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• London’s Daily Telegraph reported in June on a new strategy employed by some German nursing homes to prevent residents with Alzheimer’s disease from wandering away in an attempt to return to a former residence. First tested at the Benrath Senior Center in Dusseldorf, the method involves building an exact replica of a bus stop outside the facility. Upon seeing it, a straying patient will tend to stop and wait for a bus to take him home; after some time has passed (and the patient has likely forgotten why he’s there), an employee can approach him, explain that the bus won’t be coming until later, and invite him back inside.

Coaches Gone Wild

• High school soccer coach Sanford Kaplan, 57, was arrested in Lincoln, Neb., in May. Police said a number of teenage boys had come forward with accounts of a “game” Kaplan had convinced them to play in which he dressed them in rubber hip waders, bound them with chains and rope, gagged and blindfolded them, and suspended them from the rafters in his garage. (The game part was apparently that they were supposed to try to escape.) Also in May, 74-year-old Lawrence “Poppy” Vincent, track coach at Bracken Christian School in Bulverde, Texas, was arrested after he allegedly exposed himself to an undercover officer in a public park while wearing floral panties and a bra. And in June, Steve Halpin, 52, resigned as president of the Texas High School Coaches Association, saying he’d made some bad decisions as a result of a gambling addiction. According to police, Halpin, until recently the football coach at Mesquite High in suburban Dallas, solved some of his cash-flow problems by repeatedly pawning and redeeming school-owned audiovisual equipment.

The Continuing Crisis

• Max Motors, a car dealership in Butler, Missouri, announced a promotional giveaway in May: anyone buying a car would receive his choice of either $250 worth of gasoline or a gift certificate for a semiautomatic handgun. As of May 20, as general manager Walter Moore told local TV news, about 80 percent of customers were choosing the gun.

The Frontiers of Science

• Scientists at Switzerland’s University of Lausanne reported in June that a population of flies they’d trained and bred for an increased ability to learn tended not to live as long as flies of ordinary mental capacity: “In other terms,” they said, “the more the fly becomes intelligent, the shorter its lifespan.” The researchers speculated that heightened neural activity overtaxed the flies’ systems.

• In the June issue of Annals of Emergency Medicine, cardiologists in Hartford, Conn., reported on a case in which a 28-year-old male patient with an irregular heartbeat became agitated and threatened hospital staff. After a police officer subdued him with a Taser, it was found that his heartbeat had been restored to a regular 120 beats per minute.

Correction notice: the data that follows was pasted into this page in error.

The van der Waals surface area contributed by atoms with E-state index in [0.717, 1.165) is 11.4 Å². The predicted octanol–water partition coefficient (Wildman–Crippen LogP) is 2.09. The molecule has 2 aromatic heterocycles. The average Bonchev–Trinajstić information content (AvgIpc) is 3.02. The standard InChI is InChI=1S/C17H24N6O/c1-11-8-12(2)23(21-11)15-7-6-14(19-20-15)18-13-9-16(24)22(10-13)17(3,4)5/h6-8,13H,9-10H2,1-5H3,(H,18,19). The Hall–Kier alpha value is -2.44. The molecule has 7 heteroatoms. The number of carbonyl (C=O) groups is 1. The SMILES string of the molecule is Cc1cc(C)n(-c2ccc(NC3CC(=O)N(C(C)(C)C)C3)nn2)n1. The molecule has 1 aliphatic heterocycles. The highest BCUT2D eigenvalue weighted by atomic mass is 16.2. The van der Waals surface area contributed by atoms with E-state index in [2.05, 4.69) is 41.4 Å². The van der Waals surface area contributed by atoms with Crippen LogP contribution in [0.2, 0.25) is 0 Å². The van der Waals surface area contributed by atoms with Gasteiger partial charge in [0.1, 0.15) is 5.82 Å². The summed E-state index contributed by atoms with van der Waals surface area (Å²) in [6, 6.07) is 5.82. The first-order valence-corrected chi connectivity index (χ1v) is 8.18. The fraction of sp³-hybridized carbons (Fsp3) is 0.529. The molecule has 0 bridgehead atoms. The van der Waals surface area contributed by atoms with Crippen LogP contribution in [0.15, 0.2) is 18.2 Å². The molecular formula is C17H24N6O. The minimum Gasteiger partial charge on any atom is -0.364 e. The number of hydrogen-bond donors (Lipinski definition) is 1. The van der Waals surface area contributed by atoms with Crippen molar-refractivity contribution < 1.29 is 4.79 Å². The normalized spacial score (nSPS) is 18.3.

Fetishes on Parade

• Dwight Pannell, 43, was arrested in May at the University of Cincinnati and charged with voyeurism, assault, and criminal trespass. According to campus police, Pannell crawled under a library table, used a syringe to squirt an unidentified liquid on a female student’s feet, then photographed them; he explained that he was simply trying out his new camera. (The Cincinnati Enquirer reported that in 2000 Pannell was accused of a syringe-related attack on a woman at a library at Ohio State University.) And in June, 36-year-old Michael Curtin, who’d been fired in February from the police force in Munhall, Penn., was arraigned on charges including solicitation and corruption of minors; according to prosecutors, he contacted two underage girls via MySpace and offered them $1,000 each to let him suck their toes.

Least Competent Criminals

• In May, police in the Pittsburgh suburb of Stowe, Penn., took 47-year-old Sharon Platt into custody upon learning a warrant for her arrest had been issued in Williston, S.D. Last year, Platt allegedly stole about $5,000 from the Williston car dealership where she used to work; law enforcement caught up to her after she applied for a job in Pittsburgh and listed the dealership as a reference.

Unclear on the Concept

• As a big storm approached Alma, Ark., one evening in May, residents rushed to take cover in the town’s brand-new community tornado shelter. Unfortunately, the shelter was locked. A police officer is supposed to show up and open the door as soon as warning sirens go off, but much of the force had apparently been called away to the scene of a car crash, so about 20 people had to fend for themselves in the heavy rain and wind. By the time a key was located, the storm had passed; officials promised they’d soon install a system to automatically unlock the shelter door in the event of severe weather.

—Chuck Shepherd & Jim Sweeney

Send your weird news to Chuck Shepherd, P.O. Box 18737, Tampa FL 33679-8737, or weirdnews@earthlink.net, or visit newsoftheweird.com.